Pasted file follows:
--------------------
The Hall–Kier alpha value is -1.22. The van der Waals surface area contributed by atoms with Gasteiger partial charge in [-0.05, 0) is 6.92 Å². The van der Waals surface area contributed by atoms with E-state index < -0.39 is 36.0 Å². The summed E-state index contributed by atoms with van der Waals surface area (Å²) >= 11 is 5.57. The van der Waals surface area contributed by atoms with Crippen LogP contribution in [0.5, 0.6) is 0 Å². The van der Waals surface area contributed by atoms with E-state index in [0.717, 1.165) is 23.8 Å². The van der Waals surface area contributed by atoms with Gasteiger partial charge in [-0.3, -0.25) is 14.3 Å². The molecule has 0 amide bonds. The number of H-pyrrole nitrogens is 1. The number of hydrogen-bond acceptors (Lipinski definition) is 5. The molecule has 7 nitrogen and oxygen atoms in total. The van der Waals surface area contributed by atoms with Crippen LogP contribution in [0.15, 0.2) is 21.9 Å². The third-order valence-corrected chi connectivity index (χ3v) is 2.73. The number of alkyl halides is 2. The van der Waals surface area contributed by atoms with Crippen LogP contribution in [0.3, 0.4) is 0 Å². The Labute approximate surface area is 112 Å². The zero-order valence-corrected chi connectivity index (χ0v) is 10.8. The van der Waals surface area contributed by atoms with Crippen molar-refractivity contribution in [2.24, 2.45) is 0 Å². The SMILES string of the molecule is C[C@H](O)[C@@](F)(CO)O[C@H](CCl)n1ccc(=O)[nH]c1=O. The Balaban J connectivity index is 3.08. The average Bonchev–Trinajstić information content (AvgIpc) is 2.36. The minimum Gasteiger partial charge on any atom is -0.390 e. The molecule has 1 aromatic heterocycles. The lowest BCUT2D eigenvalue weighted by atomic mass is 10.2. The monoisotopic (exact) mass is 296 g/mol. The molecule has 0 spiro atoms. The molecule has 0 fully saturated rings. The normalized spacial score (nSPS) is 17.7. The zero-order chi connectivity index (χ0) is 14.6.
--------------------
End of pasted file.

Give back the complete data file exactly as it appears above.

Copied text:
The Hall–Kier alpha value is -1.22. The van der Waals surface area contributed by atoms with Gasteiger partial charge in [-0.05, 0) is 6.92 Å². The van der Waals surface area contributed by atoms with E-state index < -0.39 is 36.0 Å². The summed E-state index contributed by atoms with van der Waals surface area (Å²) >= 11 is 5.57. The van der Waals surface area contributed by atoms with Crippen LogP contribution in [0.5, 0.6) is 0 Å². The van der Waals surface area contributed by atoms with E-state index in [0.717, 1.165) is 23.8 Å². The van der Waals surface area contributed by atoms with Gasteiger partial charge in [-0.3, -0.25) is 14.3 Å². The molecule has 0 amide bonds. The number of H-pyrrole nitrogens is 1. The number of hydrogen-bond acceptors (Lipinski definition) is 5. The molecule has 7 nitrogen and oxygen atoms in total. The van der Waals surface area contributed by atoms with Crippen LogP contribution in [0.15, 0.2) is 21.9 Å². The third-order valence-corrected chi connectivity index (χ3v) is 2.73. The number of alkyl halides is 2. The van der Waals surface area contributed by atoms with Crippen LogP contribution in [0.3, 0.4) is 0 Å². The Labute approximate surface area is 112 Å². The zero-order valence-corrected chi connectivity index (χ0v) is 10.8. The van der Waals surface area contributed by atoms with Crippen molar-refractivity contribution in [2.24, 2.45) is 0 Å². The SMILES string of the molecule is C[C@H](O)[C@@](F)(CO)O[C@H](CCl)n1ccc(=O)[nH]c1=O. The Balaban J connectivity index is 3.08. The average Bonchev–Trinajstić information content (AvgIpc) is 2.36. The minimum Gasteiger partial charge on any atom is -0.390 e. The molecule has 1 aromatic heterocycles. The lowest BCUT2D eigenvalue weighted by atomic mass is 10.2. The monoisotopic (exact) mass is 296 g/mol. The molecule has 0 spiro atoms. The molecule has 0 fully saturated rings. The normalized spacial score (nSPS) is 17.7. The zero-order chi connectivity index (χ0) is 14.6.